|Prominent alleged timber trader Nguyen Thimay, also known as Grandma May, seen after her arrest in Kampong Thom province last year, is currently back in business in Oddar Meanchey province. Photo supplied|
Timber trader ‘Grandma May’ back in business
Phnom Penh Post | 27 March 2018
Notorious Vietnamese timber trader Nguyen Thimay, more commonly known as “Grandma May”, is again free and, according to locals and officials in Oddar Meanchey, back in business – despite having been busted with a huge stockpile of rosewood in her home last year.
In February 2017, some 2 tonnes of rosewood were discovered in Thimay’s Anlong Veng commune home. She was finally arrested in November and charged with violating articles 96 and 98 of the Forestry Law for illegal felling of timber.
The charges carry up to a five-year sentence, plus fines ranging from about $2,500 to $25,000, on top of the cost of the impounded evidence. According to United Nations Office on Drugs and Crime statistics, the value of the rosewood found in her home would range from the tens to hundreds of thousands of dollars, depending on the quality.
Nonetheless, she was released on bail in late January, according Soy Kanya, Oddar Meanchey Provincial Court clerk. He declined to answer further questions, such as if her trial is proceeding.
This was not Thimay’s only brush with the law in 2017. In July, she was arrested in Kampong Thom province for faking licence plates, and was later handed the minimum fine and sentenced to the minimum two years in prison – with all but the three months already served suspended. She walked free despite facing an arrest warrant at the time in Oddar Meanchey.
In Anlong Veng district, 38-year-old villager Sam Sarith told The Post on Sunday that he had seen Thimay the day before at a sawmill near the Cambodian-Thai border.
“In the area, there are many sawmills, and luxury timber – thnong, sokram, trach, tarav – was hidden there,” Sarith said. “The sawmill, where I saw May, covertly processes the luxury timber, but none of the authorities’ forces have launched a crackdown.”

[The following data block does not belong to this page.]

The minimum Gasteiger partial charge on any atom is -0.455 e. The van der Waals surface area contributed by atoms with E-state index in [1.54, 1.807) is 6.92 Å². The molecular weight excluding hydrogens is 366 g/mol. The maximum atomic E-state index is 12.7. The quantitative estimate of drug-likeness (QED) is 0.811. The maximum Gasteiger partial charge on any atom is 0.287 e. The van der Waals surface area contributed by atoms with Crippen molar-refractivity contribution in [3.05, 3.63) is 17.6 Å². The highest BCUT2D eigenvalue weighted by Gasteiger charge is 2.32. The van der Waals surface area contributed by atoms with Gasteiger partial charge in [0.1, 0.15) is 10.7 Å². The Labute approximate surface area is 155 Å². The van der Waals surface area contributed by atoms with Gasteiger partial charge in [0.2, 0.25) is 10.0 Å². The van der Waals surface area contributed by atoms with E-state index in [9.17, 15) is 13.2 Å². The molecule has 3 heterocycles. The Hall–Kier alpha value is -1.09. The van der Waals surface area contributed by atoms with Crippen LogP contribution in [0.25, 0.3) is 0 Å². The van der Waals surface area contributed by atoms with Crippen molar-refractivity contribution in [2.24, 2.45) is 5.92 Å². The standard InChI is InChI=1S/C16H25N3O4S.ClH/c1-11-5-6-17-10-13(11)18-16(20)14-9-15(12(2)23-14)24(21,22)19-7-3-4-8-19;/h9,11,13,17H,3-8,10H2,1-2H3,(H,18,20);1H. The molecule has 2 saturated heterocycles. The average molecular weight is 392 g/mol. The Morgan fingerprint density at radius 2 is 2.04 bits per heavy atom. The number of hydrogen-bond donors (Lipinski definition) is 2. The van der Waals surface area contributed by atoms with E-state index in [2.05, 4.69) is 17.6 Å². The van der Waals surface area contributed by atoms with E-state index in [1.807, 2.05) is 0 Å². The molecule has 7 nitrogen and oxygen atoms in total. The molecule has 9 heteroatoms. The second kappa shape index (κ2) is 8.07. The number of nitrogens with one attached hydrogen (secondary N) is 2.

Trapaing Brei Commune Police Chief Hing Thoeng admitted that in his commune alone Thimay operated at least 20 sawmills and woodworking shops.
“I do not know whether those sawmills are legal or illegal,” he said, before downplaying their scale. “But those sawmills operate on a family scale only.”
Confronted with reports of Thimay’s return to the timber trade on Sunday, Anlong Veng district Forestry Administration chief Khun Bunheng said he would send his men to check on the sawmills and would “take legal measures without exception”.
“It is the complicated area, but on Monday, the mobilised official group of the Forestry Administration will go there to investigate and intercept those crimes,” he said.
Reached again on Monday, Bunheng said he was still waiting for his men to report back, before asking a reporter to remind him where the sawmills might be located.
Calls to a number for Thimay provided by authorities went unanswered yesterday.
The man responsible for arresting Thimay in Kampong Thom, the now-retired Deputy Provincial Police Chief Ke Khanara, expressed dissatisfaction with how the courts handled her trial given her reputation as a known timber trader.
“I know the presiding judge has discretion to decide … but Nguyen Thimay’s case made me feel very sorry,” he said, adding that given his retirement, “I have no power”.
Environmental activist Ouch Leng said in an email that Thimay has logged and processed rosewood and other timber for “many decades”, and slammed the justice system as “unfair” for releasing her.
“I worry that she would come back to make timber business again in Cambodia like [other] logging tycoons who were announced to [be] arrest[ed] … but they are still at large,” he said.
“If we have [a] weak court system like that this is the best opportunity for mafia to smuggle timber.”